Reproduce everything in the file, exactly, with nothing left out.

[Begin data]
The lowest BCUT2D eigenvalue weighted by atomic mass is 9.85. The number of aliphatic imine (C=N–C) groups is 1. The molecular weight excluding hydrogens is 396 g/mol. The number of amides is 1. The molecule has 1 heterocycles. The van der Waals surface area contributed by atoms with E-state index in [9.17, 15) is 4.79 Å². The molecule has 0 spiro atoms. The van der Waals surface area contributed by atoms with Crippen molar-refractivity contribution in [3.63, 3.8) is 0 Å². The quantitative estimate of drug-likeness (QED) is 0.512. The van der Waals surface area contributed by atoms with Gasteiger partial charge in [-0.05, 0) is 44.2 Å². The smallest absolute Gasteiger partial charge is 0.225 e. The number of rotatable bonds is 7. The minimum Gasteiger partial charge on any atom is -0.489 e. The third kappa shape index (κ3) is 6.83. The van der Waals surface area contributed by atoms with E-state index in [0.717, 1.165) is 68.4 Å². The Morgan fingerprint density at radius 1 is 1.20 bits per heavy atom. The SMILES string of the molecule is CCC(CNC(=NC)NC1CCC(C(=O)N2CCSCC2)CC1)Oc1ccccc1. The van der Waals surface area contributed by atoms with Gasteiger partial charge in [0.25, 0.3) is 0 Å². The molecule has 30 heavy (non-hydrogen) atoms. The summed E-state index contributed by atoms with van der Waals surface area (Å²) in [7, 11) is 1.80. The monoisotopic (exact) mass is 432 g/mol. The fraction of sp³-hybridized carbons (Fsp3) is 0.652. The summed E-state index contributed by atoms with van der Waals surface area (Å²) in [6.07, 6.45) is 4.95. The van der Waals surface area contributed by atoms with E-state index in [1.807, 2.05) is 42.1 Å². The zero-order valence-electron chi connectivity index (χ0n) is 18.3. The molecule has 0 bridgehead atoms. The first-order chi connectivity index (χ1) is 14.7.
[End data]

The lowest BCUT2D eigenvalue weighted by atomic mass is 9.85. The number of aliphatic imine (C=N–C) groups is 1. The molecular weight excluding hydrogens is 396 g/mol. The number of amides is 1. The molecule has 1 heterocycles. The van der Waals surface area contributed by atoms with E-state index in [9.17, 15) is 4.79 Å². The molecule has 0 spiro atoms. The van der Waals surface area contributed by atoms with Crippen molar-refractivity contribution in [3.63, 3.8) is 0 Å². The quantitative estimate of drug-likeness (QED) is 0.512. The van der Waals surface area contributed by atoms with Gasteiger partial charge in [-0.05, 0) is 44.2 Å². The smallest absolute Gasteiger partial charge is 0.225 e. The number of rotatable bonds is 7. The minimum Gasteiger partial charge on any atom is -0.489 e. The third kappa shape index (κ3) is 6.83. The van der Waals surface area contributed by atoms with E-state index in [0.717, 1.165) is 68.4 Å². The Morgan fingerprint density at radius 1 is 1.20 bits per heavy atom. The SMILES string of the molecule is CCC(CNC(=NC)NC1CCC(C(=O)N2CCSCC2)CC1)Oc1ccccc1. The van der Waals surface area contributed by atoms with Gasteiger partial charge in [0.25, 0.3) is 0 Å². The molecule has 30 heavy (non-hydrogen) atoms. The summed E-state index contributed by atoms with van der Waals surface area (Å²) in [7, 11) is 1.80. The monoisotopic (exact) mass is 432 g/mol. The fraction of sp³-hybridized carbons (Fsp3) is 0.652. The summed E-state index contributed by atoms with van der Waals surface area (Å²) in [6.07, 6.45) is 4.95. The van der Waals surface area contributed by atoms with E-state index in [1.807, 2.05) is 42.1 Å². The zero-order valence-electron chi connectivity index (χ0n) is 18.3. The molecule has 0 bridgehead atoms. The first-order chi connectivity index (χ1) is 14.7.